The Village Idiot

Image of The Village Idiot
Release Date: 
September 12, 2023
Melville House
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"Anyone interested in culture, history, and simply a rollicking good story, will find much to savor in these pages."

In The Village Idiot, Steve Stern gives the reader more than a portrait of an artist. He creates a vivid sense of the unique place Paris was in the early part of the 20th century, a vibrant home to a mixed circle of artists, from the aging Renoir to new cohort of brash creators. Picasso, Brancusi, Diego Rivera, Vlaminck, Derain, and Max Jacob are only a few of the famous names who put in an appearance, adding to the rich layers of cafe and gallery life portrayed here.

The star of the show, however, is Chaim Soutine, a desperately poor painter from a Russian shtetl. He arrives in Paris with nothing but an address scribbled on a scrap of paper, a place that houses "a disorderly warren of studios thronged with a ragtag assortment of gifted immigrants who had swapped the poverty of inhospitable nations for the more romantic poverty of the City of Light." Soutine ends up sharing a studio with a sculptor in a temporary arrangement that ends up lasting a decade.

Soutine is a surly loner until he meets Amedeo Modigliani, a fellow Jewish artist. He doesn't mean to make a friend, but he ends up completely devoted to "Modi," as he calls him, following him into various adventures, or more accurately, misadventures, from a duel to the attempted robbery of a large stone for sculpting to a boat race between artists. The boat race opens the book and weaves throughout the pages, anchoring Soutine firmly to Modigliani as he pulls his friend's boat by plodding along the floor of the Seine in a borrowed diving suit. The way the two are tethered, with Modigliani in the open air while Soutine is closed in on himself, perfectly mirrors their relationship. Except it's Modigliani who pulls—or really pushes—Soutine forward into the world.

"He hadn't been looking for a friend. He had even avoided his compatriots Kikoine and Kremegne, with whom he'd studied and starved in Vilna. The electrifying air of Paris was a shock to his system after the prevailing gloom in the Russian Pale. Reclusive by nature, since arriving in the city Chaim had run virtually to ground. He might have attained some fluency in the language of his somber pigments, but with other people he could be inarticulate to the point of moronic."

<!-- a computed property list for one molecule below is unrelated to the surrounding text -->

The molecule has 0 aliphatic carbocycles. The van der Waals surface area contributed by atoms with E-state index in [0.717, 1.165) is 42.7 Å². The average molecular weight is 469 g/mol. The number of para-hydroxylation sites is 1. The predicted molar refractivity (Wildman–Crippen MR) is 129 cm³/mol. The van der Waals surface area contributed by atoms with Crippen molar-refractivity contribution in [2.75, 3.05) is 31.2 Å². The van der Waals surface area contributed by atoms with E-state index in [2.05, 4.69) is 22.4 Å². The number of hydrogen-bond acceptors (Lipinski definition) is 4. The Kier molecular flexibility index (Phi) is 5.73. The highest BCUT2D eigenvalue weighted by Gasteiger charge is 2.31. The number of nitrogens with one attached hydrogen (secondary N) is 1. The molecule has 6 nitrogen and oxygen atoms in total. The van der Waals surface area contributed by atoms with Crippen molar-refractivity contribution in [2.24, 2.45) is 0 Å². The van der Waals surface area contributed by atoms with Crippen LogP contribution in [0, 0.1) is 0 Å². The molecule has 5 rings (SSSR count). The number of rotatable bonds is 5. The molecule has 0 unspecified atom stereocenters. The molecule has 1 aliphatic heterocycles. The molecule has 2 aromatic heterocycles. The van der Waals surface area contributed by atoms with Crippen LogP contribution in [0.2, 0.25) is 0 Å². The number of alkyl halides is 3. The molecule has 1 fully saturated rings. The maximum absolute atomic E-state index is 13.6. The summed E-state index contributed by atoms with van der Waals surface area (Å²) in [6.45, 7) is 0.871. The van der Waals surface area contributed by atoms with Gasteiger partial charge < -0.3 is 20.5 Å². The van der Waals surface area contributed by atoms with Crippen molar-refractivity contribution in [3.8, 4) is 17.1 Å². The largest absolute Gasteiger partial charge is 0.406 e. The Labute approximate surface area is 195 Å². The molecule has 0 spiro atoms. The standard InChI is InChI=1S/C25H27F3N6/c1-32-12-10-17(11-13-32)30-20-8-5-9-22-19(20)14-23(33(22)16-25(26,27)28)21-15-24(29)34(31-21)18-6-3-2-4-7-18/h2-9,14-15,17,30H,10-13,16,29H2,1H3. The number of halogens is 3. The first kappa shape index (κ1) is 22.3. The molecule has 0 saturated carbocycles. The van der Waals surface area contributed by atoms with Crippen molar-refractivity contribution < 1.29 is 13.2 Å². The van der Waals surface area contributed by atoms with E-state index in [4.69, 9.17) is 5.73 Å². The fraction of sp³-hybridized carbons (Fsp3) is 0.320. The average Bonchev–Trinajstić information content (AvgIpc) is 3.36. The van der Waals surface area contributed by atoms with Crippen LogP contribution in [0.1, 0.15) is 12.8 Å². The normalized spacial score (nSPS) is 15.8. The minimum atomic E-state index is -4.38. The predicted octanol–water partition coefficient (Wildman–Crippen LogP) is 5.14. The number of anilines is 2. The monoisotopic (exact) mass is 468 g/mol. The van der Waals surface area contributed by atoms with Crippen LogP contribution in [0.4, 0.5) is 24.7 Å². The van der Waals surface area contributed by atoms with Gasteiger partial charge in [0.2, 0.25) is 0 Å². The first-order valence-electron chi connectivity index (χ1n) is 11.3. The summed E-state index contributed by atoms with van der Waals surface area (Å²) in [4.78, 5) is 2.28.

Modi is exactly the person Soutine needs, the friend he simply can't refuse, which is why he finds himself again and again the Italian's accomplice.

"The answer was one he could not admit to himself: that he adored his only friend this side of idolatry; and adoration, outside of art, was a thing that didn't come naturally to Chaim Soutine."

The best lines in the book are all Modigliani's, his advice and encouragement precisely the words Soutine needs to hear. "'Come, Soutine,' he said, 'without hope, we live in desire.'" And later, "'I'm Apollo when I work,' he declared, uncorking a small vial of ether that he poured into his wine, 'Dionysus when I'm away from my chisels and paints.'"

Soutine himself feels much less romantically dramatic. He's drawn to paint the ugly, brutal truth of the world as he sees it. He has grown up admonished that representation veers dangerously close to idolatry, that attempts at beauty are sinful. His response: "So I make ugly."

Modigliani sees past this pose, however, claiming that the two of them are "geniuses together." He never gives up on his friend, and in return, Soutine is completely devoted to the Italian.

Though their friendship provides the basic structure for the story, Stern's canvas is much bigger than the two men, including not only the artistic riches that Paris offers in that period, but the simmering antisemitism that argues that "if the Jews have been kicked out of so many countries, there must be a good reason for it. France, beware!"

Though Modigliani dies before the rise of the Nazis, Soutine ends his life in Vichy France, forced to sew the yellow star on his jacket. Before that happens though, Stern follows his unusual trajectory from desperately poor to darling of the art world, despite his refusal to socialize with the wealthy collectors who snap up his art. Though he's compared early on to Van Gogh, Soutine enjoys success in his lifetime, unlike the depressed Van Gogh.

The book offers an impressively wide view of the art world and artists at a pivotal time in history. Anyone interested in culture, history, and simply a rollicking good story, will find much to savor in these pages.